Monday, February 1, 2016

Oscar Movie Review: "Love Is a Many-Splendored Thing" (1955)

Image Source
Movie"Love Is a Many-Splendored Thing"
Year Nominated: 1956
Director: Henry King
Rating: UR
Running Time: 1 hour, 42 minutes
Did It Win?: No.

An unhappily married reporter named Mark Elliot (William Holden) meets a Eurasian doctor and widow named Han Suyin (Jennifer Jones) in Hong Kong. They start a friendship which quickly evolves into love, but politics, social stigmas, and an impeding war may keep them apart.

Well, this movie has not aged well. "Love is a Many-Splendored Thing" is, once again, another old-school classic movie which was nominated for Best Picture and must now be looked at with modern eyes. The film takes place in Hong Kong and is supposed to be about two racially different people falling in love and overcoming the social stigmas around miscegenation. What this movie does is take a white actor, William Holden as Mark Elliot, and match him up with a white actress, Jennifer Jones as Han Suyin, who is Eurasian. Here are photos of Han Suyin and her actor counterpart for a frame of reference.
The real Dr. Han Suyin
Jennifer Jones in "Love is a Many-Splendored Thing"
Jennifer Jones, not in Asian-face
It's painfully obvious that the filmmakers cast Jennifer Jones because they were afraid of social stigmas against miscegenation, fearing that putting a racially diverse couple on screen may have hurt their box office returns. At least this is how it seems to us. At the time of the production of this film, it was apparently okay to cast Asian actors in supporting roles and as extras, but any time filmmakers needed characters to be in actual relationships or have intimate scenes with one another, both actors had to be the same race. In this aspect, the filmmakers succumbed to the very social stigmas they were trying to damn. Beyond any social commentary, this is a straightforward boy-meets-girl star-crossed lovers romantic drama. They like each other and want to be together, but everything in their lives is keeping them apart: Han Suyin's job as a doctor, their cultural differences and social stigmas, the oncoming Korean war, the fact that Mark Elliot is already married, etc. What is a loving couple to do?!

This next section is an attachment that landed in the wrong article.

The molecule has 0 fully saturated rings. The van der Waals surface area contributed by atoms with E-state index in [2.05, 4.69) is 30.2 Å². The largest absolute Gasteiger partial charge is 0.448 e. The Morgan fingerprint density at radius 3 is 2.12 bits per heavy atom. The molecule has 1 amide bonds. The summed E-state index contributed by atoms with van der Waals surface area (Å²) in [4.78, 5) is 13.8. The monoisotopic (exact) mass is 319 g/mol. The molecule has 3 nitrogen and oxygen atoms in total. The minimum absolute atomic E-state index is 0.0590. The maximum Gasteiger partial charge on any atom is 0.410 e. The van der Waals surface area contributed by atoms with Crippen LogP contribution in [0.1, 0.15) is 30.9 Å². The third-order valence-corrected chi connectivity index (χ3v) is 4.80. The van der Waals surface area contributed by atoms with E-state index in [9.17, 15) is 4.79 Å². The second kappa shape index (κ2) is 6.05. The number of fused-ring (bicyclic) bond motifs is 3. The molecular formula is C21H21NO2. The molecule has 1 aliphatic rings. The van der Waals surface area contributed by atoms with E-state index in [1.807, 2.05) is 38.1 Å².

This film is actually based on a true story written by the real Dr. Han Suyin about her relationship with British reporter Ian Morrison, so while the story is true, the movie about it is plain ol' boring. It was nominated for numerous Academy Awards, including best picture. Despite this, the real Dr. Han Suyin distanced herself from the film in her autobiography "My House Has Two Doors" and claims she has never seen the movie and only sold the rights to her story to pay for an operation for her adopted daughter. Another bit of trivia is that despite their on-screen romance, lead actor William Holden and lead actress Jennifer Jones hated each other and hardly spoke off camera. Holden claimed Jones would constantly complain on set and would chew garlic before their kissing scenes. Dick move, lady. Even when he offered her some white roses as a peace offering, she threw them back in his face. All this off-screen drama actually turned out far more juicy and interesting than anything that made it into this film, so maybe someone should make a movie about the making of "Love is a Many-Splendored Thing" and hope it gets nominated for an Oscar, too. At the end of the day, we definitely wouldn't watch this movie again and don't think it deserved to be nominated for any awards for its contradictory casting and lack of emotional oomph.

My Rating: 5.5/10
BigJ's Rating: 6/10
IMDB's Rating: 6.6/10
Rotten Tomatoes Rating: 50%
Do we recommend this movie: Meh.
One year ago, we were watching: "Rebecca"

No comments:

Post a Comment